Dumbing Down Education Again

Is there any limit at all on how far do-gooders are willing to dumb down our educational system in the name of helping students feel good about themselves? I rarely agree with anyone from Fox News on anything, but this opinion piece by Joanne Jacobs is pretty much on the mark. First, it reports on a plan by some California schools to do away with the D grade, with anything below a C- garnering a failing grade. Good idea, I'd say, but some parents aren't too happy:

"I'd rather go to a junior college,'' said Alex Johnson, a junior at Mountain View High who is eyeing Foothill or De Anza community colleges. He says it's unfair that some teachers at his school are widening the range for an F. His dad isn't thrilled either.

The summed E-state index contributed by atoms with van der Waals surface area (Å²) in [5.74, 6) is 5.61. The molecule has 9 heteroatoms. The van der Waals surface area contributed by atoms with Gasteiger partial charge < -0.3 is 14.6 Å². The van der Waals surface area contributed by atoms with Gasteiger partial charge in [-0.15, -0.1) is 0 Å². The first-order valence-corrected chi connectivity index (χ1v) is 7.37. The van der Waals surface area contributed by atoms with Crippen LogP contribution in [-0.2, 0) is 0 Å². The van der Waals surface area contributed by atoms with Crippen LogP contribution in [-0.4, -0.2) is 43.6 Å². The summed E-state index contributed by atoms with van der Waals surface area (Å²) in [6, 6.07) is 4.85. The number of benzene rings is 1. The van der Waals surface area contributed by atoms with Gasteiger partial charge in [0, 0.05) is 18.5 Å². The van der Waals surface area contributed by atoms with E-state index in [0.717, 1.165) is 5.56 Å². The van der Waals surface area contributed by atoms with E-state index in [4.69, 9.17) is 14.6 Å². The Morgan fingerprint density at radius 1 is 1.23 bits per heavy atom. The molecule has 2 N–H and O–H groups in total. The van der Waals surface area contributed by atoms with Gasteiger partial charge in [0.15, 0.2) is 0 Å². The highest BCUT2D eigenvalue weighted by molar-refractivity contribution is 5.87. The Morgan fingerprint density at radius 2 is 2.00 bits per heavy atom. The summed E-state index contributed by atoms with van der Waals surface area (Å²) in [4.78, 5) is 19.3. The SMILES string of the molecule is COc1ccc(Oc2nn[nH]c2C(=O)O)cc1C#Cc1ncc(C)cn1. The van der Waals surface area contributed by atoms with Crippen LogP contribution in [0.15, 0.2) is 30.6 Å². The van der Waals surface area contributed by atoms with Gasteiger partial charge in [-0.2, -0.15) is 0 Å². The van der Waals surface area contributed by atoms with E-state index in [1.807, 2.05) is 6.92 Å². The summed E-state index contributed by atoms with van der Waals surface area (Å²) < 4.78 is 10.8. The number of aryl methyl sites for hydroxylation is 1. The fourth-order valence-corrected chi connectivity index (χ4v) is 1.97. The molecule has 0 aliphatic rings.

"D's are the only thing keeping him from getting F's,'' Alex's dad, Doug Johnson, said. "He's an incredibly bright kid, but he couldn't care less about school.''

Well, Alex's dad, Alex is going to have to work a little hard to make sure he doesn't fail. If he's "incredibly bright", he should only have to turn off his Playstation for another hour or so a day to squeak by. I'm guessing he'll survive. But frankly, it would be amusing to see him using a similar rationalization in the real world while working a job. He's incredibly capable of doing the work, you see, but he doesn't feel like it. And how terribly unfair it is of his boss to not just let him coast along without putting any effort into his job. Another slacker is born, apparently with the full support of his father. Warms the heart, doesn't it?

We can at least take solace in the fact that his principal is a reasonably responsible adult, since his father clearly is not:

Principal Murchison said young people need to learn that sub-standard work is not OK in the real world.